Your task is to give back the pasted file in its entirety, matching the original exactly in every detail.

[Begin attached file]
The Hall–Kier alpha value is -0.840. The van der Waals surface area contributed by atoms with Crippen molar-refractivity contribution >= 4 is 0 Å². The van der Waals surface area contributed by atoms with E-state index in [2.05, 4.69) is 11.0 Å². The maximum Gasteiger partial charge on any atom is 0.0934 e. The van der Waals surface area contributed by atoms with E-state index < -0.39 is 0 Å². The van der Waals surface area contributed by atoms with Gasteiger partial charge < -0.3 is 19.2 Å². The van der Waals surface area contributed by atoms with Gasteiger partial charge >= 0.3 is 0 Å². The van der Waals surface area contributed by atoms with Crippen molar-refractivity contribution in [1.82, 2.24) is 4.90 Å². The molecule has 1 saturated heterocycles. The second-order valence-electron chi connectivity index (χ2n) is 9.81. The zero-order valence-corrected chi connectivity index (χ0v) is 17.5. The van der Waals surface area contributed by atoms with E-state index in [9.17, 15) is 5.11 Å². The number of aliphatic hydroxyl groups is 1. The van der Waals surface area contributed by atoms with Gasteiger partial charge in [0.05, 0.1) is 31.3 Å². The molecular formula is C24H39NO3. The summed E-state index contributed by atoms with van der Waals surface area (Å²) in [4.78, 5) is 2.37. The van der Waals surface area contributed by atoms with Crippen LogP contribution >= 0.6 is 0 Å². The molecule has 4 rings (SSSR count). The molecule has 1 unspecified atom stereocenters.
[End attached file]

The Hall–Kier alpha value is -0.840. The van der Waals surface area contributed by atoms with Crippen molar-refractivity contribution >= 4 is 0 Å². The van der Waals surface area contributed by atoms with E-state index in [2.05, 4.69) is 11.0 Å². The maximum Gasteiger partial charge on any atom is 0.0934 e. The van der Waals surface area contributed by atoms with E-state index < -0.39 is 0 Å². The van der Waals surface area contributed by atoms with Gasteiger partial charge < -0.3 is 19.2 Å². The van der Waals surface area contributed by atoms with Gasteiger partial charge >= 0.3 is 0 Å². The van der Waals surface area contributed by atoms with Crippen molar-refractivity contribution in [1.82, 2.24) is 4.90 Å². The molecule has 1 saturated heterocycles. The second-order valence-electron chi connectivity index (χ2n) is 9.81. The zero-order valence-corrected chi connectivity index (χ0v) is 17.5. The van der Waals surface area contributed by atoms with E-state index in [9.17, 15) is 5.11 Å². The number of aliphatic hydroxyl groups is 1. The van der Waals surface area contributed by atoms with Gasteiger partial charge in [0.05, 0.1) is 31.3 Å². The molecular formula is C24H39NO3. The summed E-state index contributed by atoms with van der Waals surface area (Å²) in [4.78, 5) is 2.37. The van der Waals surface area contributed by atoms with Crippen LogP contribution >= 0.6 is 0 Å². The molecule has 4 rings (SSSR count). The molecule has 1 unspecified atom stereocenters.